Dinoflagellates account for about 75% (45-60 taxa) of all algal species forming harmful algal blooms, or HABs (Smayda 1997). HABs have often been referred to as "red tides". This term can be quite misleading, however, given that many toxic blooms occur when waters are not discolored and, conversely, blooms may occur in which the high biomass and pigments of the dinoflagellates turn the water red yet they are not toxic (Hackett et al. 2004). Dinoflagellate toxins may have serious negative impacts on a wide variety of animals exposed to them.
Consumption of seafood (shellfish or fish) contaminated by algal toxins may result in a variety of seafood poisoning syndromes in humans, including among others paralytic shellfish poisoning (PSP), neurotoxic shellfish poisoning (NSP), amnesic shellfish poisoning (ASP), diarrheic shellfish poisoning (DSP), ciguatera fish poisoning (CFP) and azaspiracid shellfish poisoning (ASP) (Hackett et al. 2004; Wang 2008). Most of these poisonings are caused by neurotoxins which present themselves with highly specific effects on the nervous systems of animals, including humans, by interfering with nerve impulse transmission.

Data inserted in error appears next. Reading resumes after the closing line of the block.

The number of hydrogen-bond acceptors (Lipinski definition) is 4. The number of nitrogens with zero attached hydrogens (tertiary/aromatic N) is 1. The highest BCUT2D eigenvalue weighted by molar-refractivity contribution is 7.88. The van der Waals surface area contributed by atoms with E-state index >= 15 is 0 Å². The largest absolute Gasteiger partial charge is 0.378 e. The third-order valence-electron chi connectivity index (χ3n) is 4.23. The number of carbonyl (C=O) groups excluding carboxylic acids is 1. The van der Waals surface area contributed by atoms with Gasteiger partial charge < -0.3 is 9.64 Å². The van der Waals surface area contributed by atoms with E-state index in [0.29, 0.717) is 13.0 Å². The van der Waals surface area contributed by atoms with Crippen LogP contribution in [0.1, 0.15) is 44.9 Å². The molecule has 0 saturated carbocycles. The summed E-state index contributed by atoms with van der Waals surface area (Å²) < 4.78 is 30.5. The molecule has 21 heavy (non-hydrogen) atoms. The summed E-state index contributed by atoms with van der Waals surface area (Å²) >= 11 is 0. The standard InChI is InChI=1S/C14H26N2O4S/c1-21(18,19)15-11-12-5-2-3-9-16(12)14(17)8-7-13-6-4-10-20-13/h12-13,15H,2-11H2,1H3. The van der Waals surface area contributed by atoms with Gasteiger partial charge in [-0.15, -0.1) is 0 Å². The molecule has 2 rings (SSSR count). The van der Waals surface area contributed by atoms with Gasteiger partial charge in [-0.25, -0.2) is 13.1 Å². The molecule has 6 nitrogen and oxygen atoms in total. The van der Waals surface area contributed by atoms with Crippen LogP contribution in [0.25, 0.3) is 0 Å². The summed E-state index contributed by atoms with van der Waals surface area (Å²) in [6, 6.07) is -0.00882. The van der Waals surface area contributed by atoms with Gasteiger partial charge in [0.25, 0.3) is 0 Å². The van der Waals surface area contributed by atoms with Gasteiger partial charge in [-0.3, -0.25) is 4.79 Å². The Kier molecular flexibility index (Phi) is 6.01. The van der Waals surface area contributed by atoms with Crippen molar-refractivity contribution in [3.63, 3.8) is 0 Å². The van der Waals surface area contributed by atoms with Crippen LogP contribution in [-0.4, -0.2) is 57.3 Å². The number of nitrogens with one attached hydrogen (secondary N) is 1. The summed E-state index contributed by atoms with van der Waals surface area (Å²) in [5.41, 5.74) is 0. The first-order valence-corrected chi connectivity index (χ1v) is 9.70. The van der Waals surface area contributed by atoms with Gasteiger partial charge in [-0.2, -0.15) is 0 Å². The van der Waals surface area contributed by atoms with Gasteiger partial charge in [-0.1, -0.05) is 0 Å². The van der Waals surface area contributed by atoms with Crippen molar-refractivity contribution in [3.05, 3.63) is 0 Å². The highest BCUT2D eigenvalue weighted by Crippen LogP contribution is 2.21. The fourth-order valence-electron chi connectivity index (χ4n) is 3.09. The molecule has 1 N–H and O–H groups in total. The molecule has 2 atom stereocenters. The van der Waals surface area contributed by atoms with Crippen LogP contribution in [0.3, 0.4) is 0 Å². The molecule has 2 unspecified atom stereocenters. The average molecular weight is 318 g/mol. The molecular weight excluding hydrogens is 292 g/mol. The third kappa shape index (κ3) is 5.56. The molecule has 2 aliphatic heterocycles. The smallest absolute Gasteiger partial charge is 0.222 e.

PSP, which is caused by blooms of dinoflagellates belonging to several different genera, is probably the most widespread of the HAB poisoning syndromes. It may result in human illness and death, loss of seafood resources, reduced tourism and recreational activities, alteration of local marine ecosystems, and death of marine mammals, fish, and seabirds (Hackett et al. 2004).
Although the impact of HABs is mainly negative, Camacho et al (2007) review some of the potential medical applications of dinoflagellate toxins, as well as the challenges in pursuing research on them.
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